Supreme Court Rolls Back Another Horrible Qualified Immunity Decision By The Fifth Circuit

from the let's-start-this-trending! dept

The Supreme Court has done a lot over the years to shield law enforcement officers from accountability. It has redefined the contours of the qualified immunity defense to make it all but impossible for plaintiffs to succeed. Appeals Courts have been hamstrung by Supreme Court precedent, forced to pretty much ignore the egregious rights violations in front of them in favor of dusting off old decisions to see if any officer violated someone’s rights in exactly this way prior to this case.

Since law enforcement officers are apparently unable to exercise judgment on their own, the courts often grant forgiveness to these poor single-cell organisms who couldn’t have possibly known that, say, locking a prisoner in a feces-covered cell for days violated the prisoner’s rights. And that’s the conclusion the Fifth Circuit Appeals Court reached December 2019 in Taylor v. Riojas.

The Fifth Circuit is the worst circuit to bring a federal civil rights violation case. And it’s still as awful as ever, even with Judge Don Willett — who published a scathing dissent in another qualified immunity case — sitting on the bench.

The only good news is that the Supreme Court may be slowly realizing its expansion of the qualified immunity defense is encouraging courts to give law enforcement officers a pass even when it’s painfully clear rights have been violated. Almost a year after the Fifth Circuit ruled in favor of prison guards, the Supreme Court reversed this decision. There may have been no case exactly on point, but for the Supreme Court that’s not a necessity when there’s a clear rights violation.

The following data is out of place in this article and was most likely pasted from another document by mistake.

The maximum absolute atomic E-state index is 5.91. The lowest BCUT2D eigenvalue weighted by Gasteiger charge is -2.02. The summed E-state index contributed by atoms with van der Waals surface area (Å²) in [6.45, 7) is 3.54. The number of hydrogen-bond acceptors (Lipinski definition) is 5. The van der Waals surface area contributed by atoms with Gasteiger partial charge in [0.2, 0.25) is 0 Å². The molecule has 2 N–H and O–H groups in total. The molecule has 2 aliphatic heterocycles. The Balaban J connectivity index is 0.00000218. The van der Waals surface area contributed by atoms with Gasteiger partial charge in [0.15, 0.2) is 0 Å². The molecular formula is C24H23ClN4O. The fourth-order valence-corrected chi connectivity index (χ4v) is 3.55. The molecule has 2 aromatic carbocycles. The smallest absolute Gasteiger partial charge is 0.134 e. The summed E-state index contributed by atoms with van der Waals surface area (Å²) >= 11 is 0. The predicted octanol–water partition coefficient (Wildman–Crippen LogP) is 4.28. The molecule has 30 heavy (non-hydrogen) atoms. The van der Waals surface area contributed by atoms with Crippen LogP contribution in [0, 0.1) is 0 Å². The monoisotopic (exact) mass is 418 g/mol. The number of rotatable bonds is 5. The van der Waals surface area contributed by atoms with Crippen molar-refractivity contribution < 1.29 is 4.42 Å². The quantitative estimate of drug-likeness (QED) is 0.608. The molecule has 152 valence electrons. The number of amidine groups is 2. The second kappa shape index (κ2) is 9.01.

[N]o reasonable correctional officer could have concluded that, under the extreme circumstances of this case, it was constitutionally permissible to house Taylor in such deplorably unsanitary conditions for such an extended period of time.

This ruling was part of the Supreme Court’s docket dispensation. No full opinion was issued. But it sent a message to the Fifth Circuit. And that message has been reinforced with another remand to the Fifth Circuit — again for granting qualified immunity when it shouldn’t have. (h/t Athul Acharya)

McCOY, PRINCE V. ALAMU, TAJUDEEN

The petition for a writ of certiorari is granted. The judgment is vacated, and the case is remanded to the United States Court of Appeals for the Fifth Circuit for further consideration in light of Taylor v. Riojas, 592 U. S. ___ (2020) (per curiam).

The Fifth Circuit handled Prince v. Alamu back in February of last year. Badly. It somehow managed to find that deliberately pepper spraying a prisoner in the eyes in retaliation for the actions of another prisoner was subject to qualified immunity.

Above, we held that the spraying crossed that line. But it was not beyond debate that it did, so the law wasn’t clearly established. This was an isolated, single use of pepper spray.

And that was enough to give the guard a free pass. As the dissenting opinion noted, the only reason qualified immunity wasn’t stripped was because the guard didn’t use his fist, a baton, or a Taser. That this involved pepper spray was the only thing separating it from being “clearly established.”

The Supreme Court is to blame here. It has repeatedly rejected QI cases, telling lower courts they’re supposed to read “clearly established” precedent narrowly, rather than find that similar cases (ones not exactly on point) gave government employees enough warning this new and novel violation of rights would be a violation of rights. With this reversal, the Supreme Court is reversing its own instructions. Hopefully this will continue. With enough reversals, qualified immunity will no longer be the accountability copout it has become.